Here are just a few of the things my kids said to each other today, with the sole purpose of making their sister scream like she is on fire:

"I'm taking all the crayons and throwing them in the toilet and flush them down and then you will never color again, EVER."

"I put you in the toilet and FL-USH! Bye-bye!"

"If you sniff those cookies, they will get stuck in your nose and you will have to go to the hospital."

"I take all the squares (magformers) and hide them and you have no cubes!"

"Yeah, well, you're a cube. And your face and your butt is a cube, too."

"That MY Mommy. You have Daddy."

"I not looking at you."

"I'm a dragon and I'm going to eat your bones. I got all your bones out and I'm grinding them up for soup. Now your bones are powder. Now I ate them."

"I going to have gas on your batgirl mask!"

No child their dinner, so I was the only one rewarded with a cookie. (Hubsy is at a meeting. He brought a plate of cookies, so he gets one, too. He also ate his dinner.) Because I'm not a short-order cook, dinner went into the refrigerator and there was much crying when graham crackers weren't provided. V. has come out of her room four times to tell me about her bug bites. J. spent a good 15 minutes yelling every excuse in the book to get out of her room, which she thinks leads to cookies, including "I licking books!" and "I have poop for you!"

This is all to say that today I ruled the Stay At Home Mom world, including a trip to Target that cost under $15. But, I also had to tell my preschooler at least four times that her sister was just trying to get her to screech, so she should not react that way while telling her that threatening to tickle or chase or force her sister into the roll of baby or Anna or a cat when she didn't want to be was disrespectful. I'm going to record this next time, so that I can save my breath. It'll happen before school drop-off tomorrow.

And that is parenting more than one. So in moments like right now, listening to J shoving diapers under her door and V rearranging the furniture in her room, I choose to remember those moments that shone today, despite the trash popcorn and the threats of mask-farting. Even those will be funny tomorrow. Eating gooey, warm, amazing chocolate chip oatmeal cookies helps tint the glasses to rose, too.

Monday, September 28, 2015

Never Have I Ever ...

Pin It ... Made a noodle kugel. Until now.


Although my great aunt Florence was the first to introduce me to Jewish cuisine, I didn't know what a kugel was until I met my husband. I will admit that at first I was very leery. Italians don't put pasta into custard and bake it, generally. But after trying a few kugels, I found that they were actually quite delicious, if you can get over the expectation of this being a savory dish. Really, kugel is an excuse to eat custard at the dinner table. And I love custard.

Yom Kippur 2015: My mother-in-law asked me to make a kugel. I love being asked to make something new. I get to research and plan and craft a recipe from the expectations and ideas of others. I interviewed a few choice family members who know their way around the kugel world for what makes a perfect kugel. My husband was very, very clear: kugels should have cinnamon and should absolutely not have raisins, even if those raisins are drunk. Others said raisins were okay, but given my husband's staunch opinion, I left them out. No reason to start the new year with raisin-in-the-kugel drama.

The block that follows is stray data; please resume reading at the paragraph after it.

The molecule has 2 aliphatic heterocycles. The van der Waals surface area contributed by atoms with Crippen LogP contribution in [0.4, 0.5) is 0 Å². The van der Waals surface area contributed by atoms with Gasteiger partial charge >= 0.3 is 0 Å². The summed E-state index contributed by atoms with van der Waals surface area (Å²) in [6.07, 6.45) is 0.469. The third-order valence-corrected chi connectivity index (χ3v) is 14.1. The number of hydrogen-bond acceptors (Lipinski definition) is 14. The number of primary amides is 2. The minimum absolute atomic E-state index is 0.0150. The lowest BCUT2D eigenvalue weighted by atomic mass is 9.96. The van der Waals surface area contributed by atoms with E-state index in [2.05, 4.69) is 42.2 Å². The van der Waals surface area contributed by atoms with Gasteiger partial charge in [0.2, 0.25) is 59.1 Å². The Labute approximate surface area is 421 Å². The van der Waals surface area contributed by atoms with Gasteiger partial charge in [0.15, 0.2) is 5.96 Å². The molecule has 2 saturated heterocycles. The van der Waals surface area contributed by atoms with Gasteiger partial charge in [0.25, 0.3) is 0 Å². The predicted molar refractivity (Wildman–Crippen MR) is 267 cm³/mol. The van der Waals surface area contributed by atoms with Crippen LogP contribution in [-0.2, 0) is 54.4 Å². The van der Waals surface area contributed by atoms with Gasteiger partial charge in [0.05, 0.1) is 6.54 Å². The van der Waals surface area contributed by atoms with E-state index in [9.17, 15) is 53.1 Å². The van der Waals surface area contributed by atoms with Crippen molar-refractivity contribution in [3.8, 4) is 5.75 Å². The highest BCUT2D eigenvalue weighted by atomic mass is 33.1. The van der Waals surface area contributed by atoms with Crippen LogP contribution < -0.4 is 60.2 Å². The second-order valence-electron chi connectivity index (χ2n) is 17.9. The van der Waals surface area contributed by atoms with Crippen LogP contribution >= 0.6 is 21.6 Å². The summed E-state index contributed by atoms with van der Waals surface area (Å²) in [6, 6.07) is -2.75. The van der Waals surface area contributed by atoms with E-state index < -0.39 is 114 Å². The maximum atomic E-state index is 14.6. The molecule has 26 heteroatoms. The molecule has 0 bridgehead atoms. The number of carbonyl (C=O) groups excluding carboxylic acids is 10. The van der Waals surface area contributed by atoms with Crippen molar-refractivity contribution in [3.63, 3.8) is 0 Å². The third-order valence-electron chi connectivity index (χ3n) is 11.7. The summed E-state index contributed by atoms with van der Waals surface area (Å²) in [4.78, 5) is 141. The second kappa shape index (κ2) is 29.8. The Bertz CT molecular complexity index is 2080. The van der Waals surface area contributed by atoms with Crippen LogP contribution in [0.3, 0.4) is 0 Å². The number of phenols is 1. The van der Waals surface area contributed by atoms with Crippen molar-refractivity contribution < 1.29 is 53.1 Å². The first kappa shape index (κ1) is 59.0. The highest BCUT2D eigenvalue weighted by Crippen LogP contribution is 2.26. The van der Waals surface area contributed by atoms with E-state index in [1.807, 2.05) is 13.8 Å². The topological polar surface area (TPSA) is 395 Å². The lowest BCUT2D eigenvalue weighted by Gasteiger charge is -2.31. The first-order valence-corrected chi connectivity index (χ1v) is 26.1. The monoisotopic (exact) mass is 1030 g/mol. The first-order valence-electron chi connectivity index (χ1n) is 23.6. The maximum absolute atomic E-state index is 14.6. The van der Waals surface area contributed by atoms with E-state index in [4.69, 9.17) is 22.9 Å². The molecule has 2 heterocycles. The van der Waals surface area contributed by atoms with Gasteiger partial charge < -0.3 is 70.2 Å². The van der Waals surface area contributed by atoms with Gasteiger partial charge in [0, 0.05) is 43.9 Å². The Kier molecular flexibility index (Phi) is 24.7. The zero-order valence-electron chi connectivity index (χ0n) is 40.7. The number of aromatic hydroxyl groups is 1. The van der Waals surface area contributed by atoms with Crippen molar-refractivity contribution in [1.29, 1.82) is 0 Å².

My kugel did not disappoint. Somewhere in our fasting hunger, with the smell of kugel and toasting bagels in the air, I mentioned to my cousin that this has enough butter in it that you could slice it like bread and reheat it in a pan, frying it in its own butter, to make a crispy kugel toast. She added that a fried egg should be tossed in for good measure, because what doesn't a fried egg improve. My smart foodie cousin was absolutely correct.

Behold, the new breakfast of champions:

There are no words to describe how heart-stoppingly good this was.

Kugel For A Crowd

This makes one generous 9x13 glass pan of kugel. This is a very decadent kugel, but don't downgrade the fat content in the cheeses. It just won't taste as good, and this isn't something you eat every day!


8 eggs
1lb cottage cheese (whole milk)
1lb cream cheese, room temperature (whole fat)
1 1/2 sticks unsalted butter, melted
1 lb (16 oz) wide egg noodles
1 3/4 cups white sugar
2 tsp vanilla
1 tsp almond extract (optional)
1/2 tsp cinnamon
cinnamon sugar for dusting (optional)
handful of raisins, soaked in calvados overnight and strained (optional, but how could it be bad?)

Preheat the oven to 350F.

In well-salted, boiling water, parboil the noodles. I added mine in 2 batches, so they cooked for 5 and 7 minutes. This gives a bit more texture to the dish, but is not necessary. Drain the noodles and set aside.

In a medium bowl or stand mixer, whip the cream cheese and cottage cheese until smooth. Add in the eggs, sugar, butter, vanilla, almond extract, and cinnamon. Blend well.

Using the wrapper from the butter, grease a 9x13 glass baking dish. Pour the noodles into the pan, and add in the raisins, if using them.

Pour the egg mixture over the top of the noodles and give the dish a little shake to help the liquid spread. Sprinkle cinnamon sugar on top.